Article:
Q. A friend and I are super keen to get on the property ladder but financially on our own it literally seems like an impossible task. We have not only been priced out of the London market but we also don’t have massive deposits either. Recently we have been toying with the idea of a joint venture so throwing our deposits in together and buying a two bed to share. Do you think this is a good idea and if so what is the best way to do this to ensure we are both protected financially?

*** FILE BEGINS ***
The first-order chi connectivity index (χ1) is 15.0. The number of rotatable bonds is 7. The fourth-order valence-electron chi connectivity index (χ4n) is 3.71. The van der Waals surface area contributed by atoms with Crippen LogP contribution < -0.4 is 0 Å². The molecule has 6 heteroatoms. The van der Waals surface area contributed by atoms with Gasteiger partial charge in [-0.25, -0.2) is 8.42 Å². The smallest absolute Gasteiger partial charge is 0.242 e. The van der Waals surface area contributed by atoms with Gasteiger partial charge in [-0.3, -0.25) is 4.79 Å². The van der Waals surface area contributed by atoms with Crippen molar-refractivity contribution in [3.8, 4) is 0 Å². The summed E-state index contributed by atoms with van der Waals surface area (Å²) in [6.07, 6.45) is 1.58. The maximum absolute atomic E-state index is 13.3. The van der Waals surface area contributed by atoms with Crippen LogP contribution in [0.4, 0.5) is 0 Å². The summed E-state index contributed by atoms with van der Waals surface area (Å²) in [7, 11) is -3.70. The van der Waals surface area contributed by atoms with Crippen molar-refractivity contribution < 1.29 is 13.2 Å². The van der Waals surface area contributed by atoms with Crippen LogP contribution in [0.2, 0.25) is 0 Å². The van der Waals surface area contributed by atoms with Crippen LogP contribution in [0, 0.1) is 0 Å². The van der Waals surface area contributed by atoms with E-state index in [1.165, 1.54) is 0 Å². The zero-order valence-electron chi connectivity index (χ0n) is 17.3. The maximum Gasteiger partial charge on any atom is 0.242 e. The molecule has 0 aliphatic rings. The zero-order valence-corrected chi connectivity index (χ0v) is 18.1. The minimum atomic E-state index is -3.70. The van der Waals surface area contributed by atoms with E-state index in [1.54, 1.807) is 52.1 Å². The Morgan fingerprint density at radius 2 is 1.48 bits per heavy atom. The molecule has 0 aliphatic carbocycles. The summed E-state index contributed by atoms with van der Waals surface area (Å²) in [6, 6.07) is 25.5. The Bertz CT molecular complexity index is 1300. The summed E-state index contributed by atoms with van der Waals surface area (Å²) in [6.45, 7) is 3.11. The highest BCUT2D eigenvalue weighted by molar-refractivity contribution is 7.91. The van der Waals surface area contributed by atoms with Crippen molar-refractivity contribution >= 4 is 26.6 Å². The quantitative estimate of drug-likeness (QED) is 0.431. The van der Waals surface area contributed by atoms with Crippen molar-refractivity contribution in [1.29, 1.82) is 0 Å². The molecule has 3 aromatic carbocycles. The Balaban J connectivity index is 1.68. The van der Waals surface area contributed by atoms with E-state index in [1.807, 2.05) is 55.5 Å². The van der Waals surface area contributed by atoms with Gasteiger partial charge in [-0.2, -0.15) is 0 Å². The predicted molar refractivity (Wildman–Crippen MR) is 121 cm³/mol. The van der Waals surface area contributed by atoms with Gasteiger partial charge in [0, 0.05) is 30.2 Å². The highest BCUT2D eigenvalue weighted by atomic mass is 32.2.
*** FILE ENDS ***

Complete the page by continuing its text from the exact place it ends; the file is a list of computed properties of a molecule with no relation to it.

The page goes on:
A. Buying with a friend is becoming increasingly popular as prices have continued to rise. If you are buying a property with a friend with the purpose of investing together, you should always make sure you have the appropriate agreements set up in advance. This means having very open and frank discussions about what you all want to get out of the venture, how you plan to fund the investment, how long you plan to live together and what happens if one of you wants to sell their share in the future. It is not recommended that you purchase a property with friends without the correct documents or without drawing up some sort of declaration of trust, or a co-habitation agreement, between all parties. Legally the best way to buy property with a friend is as ‘Tenants in common’. It means you can each own a different share of the property, won’t automatically inherit the property if the other tenant dies and can choose who to leave your share to in your will. It’s also important to trust and like the person you are buying with too. There are plenty of advantages of buying a property with friends, but the main one is that it reduces the individual financial burden that home ownership can bring. Getting on the ladder in this way is creating an investment for your own future. When you are all ready to sell the property, you may well have made enough money to invest in your very own property, so a stepping stone as it were. Buying with friends can be a very successful way of getting onto the property ladder, however the pitfalls can be considerable if proper care is not taken to ensure that all parties are happy and agreements are watertight. The upside is an investment that increases in value as well as a home to live in and friends to enjoy it with.